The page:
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This is the main circuit board that sits behind the lower manual, most of the other (and there are at least 10) circuit boards connect directly to or through this one.

 

 

  1. The two white connectors on the outside front edge connect to the lower manual.
  2. The two vertical header rows just in from these connect to the “Auto Chord” circuit board. This is basically a big mess of transistors and diodes that when enabled make it possible to play a C Major chord for example by just playing a C on the lower manualIMG_5279
  3. The outer two tabs at the back edge connect through to the upper manual with the inside one connecting to some other board and then down to the pedals.
  4. The connector on the left hooks up to the board that is connected to the switches that determine the “Voice” of the particular manual.
  5. The connector on the right connects directly to a “Tone” labeled circuit board.

After googling the ICs in the middle we discovered that they were amplifiers and after poking around with a multimeter we worked out that three of the pins (which we now assume to be inputs) connect through to the “Tone” circuit board. (Side note, 4 ¬†amplifiers with 3 inputs = the 12 notes that you need on a keyboard, 7 white and 5 black)

From there we traced back from the keys and found that all the C keys for example connected through some resistors and capacitors to the same pin on one IC (these we took to be outputs)

Basically we came to accept the fact that there was more going on here than just a simple circuit that when complete generates a tone. It looks like 12 tones are generated the whole time on the “Tone” circuit board and fed to the amplifiers. Then depending on what keys are pressed the relevant tones are passed through to the circuit that determines the sound that comes from the organ and then passes that through to the amplifier and eventually the speaker. How the octaves work is still to be discovered. (and all this could be completely wrong anyway)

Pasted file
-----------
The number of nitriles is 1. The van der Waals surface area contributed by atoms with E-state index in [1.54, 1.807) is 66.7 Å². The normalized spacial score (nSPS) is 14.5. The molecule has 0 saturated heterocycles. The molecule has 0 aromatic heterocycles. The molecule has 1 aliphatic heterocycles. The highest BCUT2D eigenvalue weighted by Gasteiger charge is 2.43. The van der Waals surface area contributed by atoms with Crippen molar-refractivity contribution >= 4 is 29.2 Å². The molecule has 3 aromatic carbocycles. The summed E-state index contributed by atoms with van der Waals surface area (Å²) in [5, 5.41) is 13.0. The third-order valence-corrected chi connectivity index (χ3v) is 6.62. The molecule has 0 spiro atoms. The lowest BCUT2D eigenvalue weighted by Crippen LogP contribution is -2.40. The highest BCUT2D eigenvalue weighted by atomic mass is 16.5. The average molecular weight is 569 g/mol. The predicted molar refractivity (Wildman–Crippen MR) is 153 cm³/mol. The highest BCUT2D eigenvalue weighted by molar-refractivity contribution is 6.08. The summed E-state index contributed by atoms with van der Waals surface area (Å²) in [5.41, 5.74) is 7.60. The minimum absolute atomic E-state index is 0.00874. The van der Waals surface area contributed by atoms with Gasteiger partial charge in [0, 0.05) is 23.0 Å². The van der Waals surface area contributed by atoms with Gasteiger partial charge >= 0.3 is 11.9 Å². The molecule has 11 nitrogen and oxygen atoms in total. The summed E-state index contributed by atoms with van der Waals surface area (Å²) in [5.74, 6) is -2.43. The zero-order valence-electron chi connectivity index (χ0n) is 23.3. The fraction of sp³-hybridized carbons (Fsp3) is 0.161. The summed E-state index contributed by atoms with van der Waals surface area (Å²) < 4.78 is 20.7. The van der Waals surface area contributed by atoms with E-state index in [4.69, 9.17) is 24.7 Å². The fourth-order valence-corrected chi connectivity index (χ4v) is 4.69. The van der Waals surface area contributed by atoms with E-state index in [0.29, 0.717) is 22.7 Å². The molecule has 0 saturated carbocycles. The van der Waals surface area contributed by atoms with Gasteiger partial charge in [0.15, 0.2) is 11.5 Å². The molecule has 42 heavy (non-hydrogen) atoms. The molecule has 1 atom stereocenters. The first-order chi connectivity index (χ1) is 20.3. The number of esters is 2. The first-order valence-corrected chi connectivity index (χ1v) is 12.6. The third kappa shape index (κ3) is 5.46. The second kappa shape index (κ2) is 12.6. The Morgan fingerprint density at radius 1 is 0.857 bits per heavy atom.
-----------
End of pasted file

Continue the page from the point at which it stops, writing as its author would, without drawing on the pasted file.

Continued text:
After all this it looked like a simple series of darlington arrays wouldn’t work as hoped. Without a complete circuit diagram there’s just too much that is unknown and if something is connected up wrong and part of the organ is damaged then there isn’t going to be mush hope for repairing it. The only solution then was some form of switch in which the logic side (in this case most likely an Arduino Mega taking a MIDI input via a USB to MIDI converter) is electronically separate from the the switching side of the organ.

Two options came up straight away, relays and optocouplers but after looking at the pricing of optocouplers vs relays on eBay plus adding the fact that each optocoupler would require a resistor on the Arduino side it was decided that (loud switching and all(and no solid stare relays are stupidly expensive on eBay) that relays would have to be the way to go.

Its not really a waste so far, all the wiring can be used and the darlingtons will need to be used as well to switch the relays. It just looks like we’re going to need to be a bit more creative in how we lay it all out as we now need to hide 116 relays in total for the manuals, the pedals and the voice switches inside the organ as well as the darlingtons, MCUs and the USB to MIDI converter…

Thats where we are at the moment, A whole mess of relays and wiring is up next and whilst its not the ideal way of doing things it should be pretty bullet proof. We do know though that whatever the signal is we shouldn’t have any problems using this method.